Support The Moscow Times!

New Visa Rules for Airline Crews Take Effect

European airlines have criticized new visa rules for aircrews that took effect Thursday, but there were no reports of canceled or delayed flights because crew members had no visas.

Moscow slapped visa requirements on European airline staff following a spat over negotiations for a visa facilitation agreement with the European Union. The Foreign Ministry has also introduced a new process for obtaining them.

Because many EU member states have bilateral agreements with Russia on crew visas, the dispute affects only a group of at least 11 countries that have no such agreements, according to EU officials.

A representative of Portuguese carrier TAP Portugal said Thursday that the company has so far failed to get visas under the new rules, which require airlines to send applications to the Transportation Ministry instead of the Federal Air Transportation Agency.

"Nobody has instructions on how to apply the new rules," said Valery Yepifanov, sales manager in Russia for TAP.

He added that TAP crew members currently have visas, because the carrier has needed visas since it started operations in the country in 2009. "But the situation might become difficult soon," he said, explaining that new visas were required for rotating crew members.

Representatives of Czech, Finnish, Belgian and Latvian carriers said their crews have been equipped with visas under the new rules.

It was unclear Thursday what Alitalia would do. A representative of the Italian carrier had said at a Foreign Ministry briefing Tuesday that the company had failed to get visas so far. Alitalia spokespeople could not be reached for comment on Thursday, a national holiday in Italy.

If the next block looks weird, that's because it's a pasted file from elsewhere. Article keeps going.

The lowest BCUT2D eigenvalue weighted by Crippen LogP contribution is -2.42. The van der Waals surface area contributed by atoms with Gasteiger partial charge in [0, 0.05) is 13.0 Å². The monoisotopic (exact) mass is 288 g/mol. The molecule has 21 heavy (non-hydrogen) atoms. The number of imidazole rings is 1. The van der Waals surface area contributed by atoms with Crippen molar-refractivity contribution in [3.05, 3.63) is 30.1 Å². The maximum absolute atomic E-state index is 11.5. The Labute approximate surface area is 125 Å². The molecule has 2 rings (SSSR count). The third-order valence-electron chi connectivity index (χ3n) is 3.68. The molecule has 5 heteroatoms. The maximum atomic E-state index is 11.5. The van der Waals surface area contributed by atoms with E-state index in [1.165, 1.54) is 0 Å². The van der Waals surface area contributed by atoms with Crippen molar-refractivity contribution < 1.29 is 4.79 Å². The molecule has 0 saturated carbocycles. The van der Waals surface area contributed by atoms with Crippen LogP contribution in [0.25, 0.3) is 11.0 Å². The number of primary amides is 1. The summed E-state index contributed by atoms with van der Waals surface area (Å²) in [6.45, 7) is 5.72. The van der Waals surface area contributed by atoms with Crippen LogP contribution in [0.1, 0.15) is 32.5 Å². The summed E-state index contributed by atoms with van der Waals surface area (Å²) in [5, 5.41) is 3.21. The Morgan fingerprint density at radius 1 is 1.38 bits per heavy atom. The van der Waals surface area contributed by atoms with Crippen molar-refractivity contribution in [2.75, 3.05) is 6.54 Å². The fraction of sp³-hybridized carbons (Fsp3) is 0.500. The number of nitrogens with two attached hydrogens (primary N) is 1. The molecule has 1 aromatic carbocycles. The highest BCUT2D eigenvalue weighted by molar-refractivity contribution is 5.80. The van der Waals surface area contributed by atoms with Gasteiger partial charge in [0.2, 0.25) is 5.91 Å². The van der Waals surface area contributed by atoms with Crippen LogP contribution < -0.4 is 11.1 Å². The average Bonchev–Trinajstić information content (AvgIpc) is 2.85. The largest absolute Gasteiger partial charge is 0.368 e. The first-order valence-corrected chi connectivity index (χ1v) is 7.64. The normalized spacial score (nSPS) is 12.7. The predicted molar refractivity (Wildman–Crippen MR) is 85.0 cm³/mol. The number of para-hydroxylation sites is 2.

Related articles:

… we have a small favor to ask.

As you may have heard, The Moscow Times, an independent news source for over 30 years, has been unjustly branded as a "foreign agent" by the Russian government. This blatant attempt to silence our voice is a direct assault on the integrity of journalism and the values we hold dear.

We, the journalists of The Moscow Times, refuse to be silenced. Our commitment to providing accurate and unbiased reporting on Russia remains unshaken. But we need your help to continue our critical mission.

Your support, no matter how small, makes a world of difference. If you can, please support us monthly starting from just 2. It's quick to set up, and you can be confident that you're making a significant impact every month by supporting open, independent journalism. Thank you.


Read more